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Former Prof. Kurtz remembered

Emeritus Professor Ronald J. Kurtz passed away on April 21. Photo contributed.

Grinnell’s Anthropology department recently paid its respects to Professor Emeritus Ronald J. Kurtz, Anthropology, who passed away on Monday, April 21 in Sacramento, Calif. at the age of 87. Kurtz was the first full-time cultural anthropologist at the College and played an instrumental role in working with administration to establish Anthropology as an independent department at Grinnell in 1968.

After joining the faculty of the combined Sociology-Anthropology department in 1958, Kurtz taught at the College for 31 years before retiring in 1989. During his time at Grinnell, Kurtz was very popular with his students because of his personable nature. He had a similar effect on his colleagues, who respected his thorough, professional work, generosity and sense of humor.

Professor Emeritus Waldo Walker, Biology, developed a close relationship with Kurtz when the two worked together and spoke with the late professor just five days before Kurtz’s death.

 “We spent a lot of time listening to Neil Diamond back then,” Walker reminisced. “Ron had a lot of records of Neil, so we would go to my place and listen and have a few drinks, chat and have a good time.”

Professor Emeritus Doug Caulkins, Anthropology, a former colleague of Kurtz’s during the burgeoning years of the department, recently prepared a picture presentation in honor of the late professor for students in the two Anthropology courses he currently teaches.

“I told them, ‘Here is one of the founders of the Anthropology department.’ I did this because I want people to think about the faculty who have gone before, who have worked to create the kind of school that we now appreciate … that has now resulted in a stellar Anthropology depament,” Caulkins said.

Kurtz served as the first chair of the Anthropology department, and his main contributions involved laying the groundwork for the foundations of the current department. He was particularly committed to an approach that embraced the four fields of anthropology: archaeology, linguistics, biological anthropology and cultural anthropology. He also helped shape the budding department in a way  that embraced all of the aforementioned fields.

Emeritus Professor Ronald J. Kurtz passed away on April 21.  Photo contributed.
Emeritus Professor Ronald J. Kurtz passed away on April 21.
Photo contributed.

“He would have loved the department now,” Caulkins said. “Because now we’re a genuine four-fields department.”

Kurtz’s work was crucial to developing a holistic curriculum, which grew to

incorporate culture area courses covering Africa, Asia and Latin America. His interest in linguistics also influenced the introduction of a course on language and culture as well as a course on anthropological theory, which is now required for completion of the major.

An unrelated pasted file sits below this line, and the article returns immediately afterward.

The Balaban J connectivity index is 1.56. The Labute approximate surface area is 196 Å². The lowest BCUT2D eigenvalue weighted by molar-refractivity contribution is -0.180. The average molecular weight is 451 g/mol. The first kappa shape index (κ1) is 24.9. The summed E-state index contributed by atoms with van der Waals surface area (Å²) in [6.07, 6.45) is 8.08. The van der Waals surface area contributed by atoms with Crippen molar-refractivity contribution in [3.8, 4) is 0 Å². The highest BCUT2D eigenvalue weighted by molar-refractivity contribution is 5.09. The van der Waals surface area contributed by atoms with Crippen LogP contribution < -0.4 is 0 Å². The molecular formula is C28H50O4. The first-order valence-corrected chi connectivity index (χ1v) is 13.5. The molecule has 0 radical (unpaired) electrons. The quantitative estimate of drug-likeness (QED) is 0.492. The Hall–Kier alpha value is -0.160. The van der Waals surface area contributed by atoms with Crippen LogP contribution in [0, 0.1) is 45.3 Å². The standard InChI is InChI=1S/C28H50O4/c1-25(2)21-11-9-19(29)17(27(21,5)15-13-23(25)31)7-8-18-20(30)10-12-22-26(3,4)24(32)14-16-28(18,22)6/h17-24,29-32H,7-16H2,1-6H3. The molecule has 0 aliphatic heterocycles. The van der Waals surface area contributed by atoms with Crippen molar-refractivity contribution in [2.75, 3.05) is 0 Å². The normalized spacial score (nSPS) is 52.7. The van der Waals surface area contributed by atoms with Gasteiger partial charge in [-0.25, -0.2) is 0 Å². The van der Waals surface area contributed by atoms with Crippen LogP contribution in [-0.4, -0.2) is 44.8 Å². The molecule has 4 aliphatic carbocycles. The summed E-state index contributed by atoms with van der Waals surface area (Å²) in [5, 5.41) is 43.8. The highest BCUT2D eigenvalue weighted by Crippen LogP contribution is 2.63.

Beyond the discipline of Anthropology, Kurtz committed himself to diverse niches at the College, most notably serving as Chair of the Faculty. In addition to his involvement within the administration, Kurtz was largely involved with the African Studies concentration when it existed at Grinnell, and he had spent years performing fieldwork in Liberia.

“He had a very holistic approach to Anthropology. He really saw it as a study of all of the contexts that impinged upon a set of people, events and so on,” Caulkins said. “He was branching out to the edges of Anthropology.”

Center for Prairie Studies Director Jon Andelson ’70, Anthropology, who considers the interdisciplinary contributions a capstone of Kurtz’s legacy, pointed to the fact that faculty in the department live out Kurtz’s philosophy by teaching courses in Statistics, Global Development Studies and American Studies. 

“He was very outward-thinking … in being an anthropologist he wanted to reach out beyond the department and be part of the life of the College,” Andelson said.

Andelson was an undergraduate at Grinnell when Kurtz was on faculty, and Andelson took two Anthropology courses taught by the late professor. When Andelson returned to Grinnell years later as a professor, he recalled that Kurtz insisted that the two shift to a first-name basis, and Kurtz became a source of guidance to Andelson in his beginning years as a faculty member. 

In later years, Kurtz and Andelson jointly taught an Anthropology course and collaborated professionally by preparing an article for publication focused on the effects of tourism on traditional communities. Having known Kurtz both as a student and as a colleague, Andelson holds a memory of Kurtz as a gentle, genial mentor and role model. 

“He was an extremely warm person–very supportive of students, which I benefited from. In terms of my own personal interactions with him, we just had the best conversations about anthropology … and about life—as good as I’ve had with anybody in my life,” Andelson said. 

After moving to emeritus status in 1996, Kurtz and his wife Marilyn, a former Director of Career Services at the College, moved to Sacramento where he continued to pursue his passion for anthropology as an honorary member of the Anthropology department at the University of California, Davis.

Relatives of Kurtz have stated that no memorial services will be planned. However, Grinnell will remember the late professor as a beloved anthropologist whose life touched those around him with a sense of humanity, an impression preserved for future generations to remember. 

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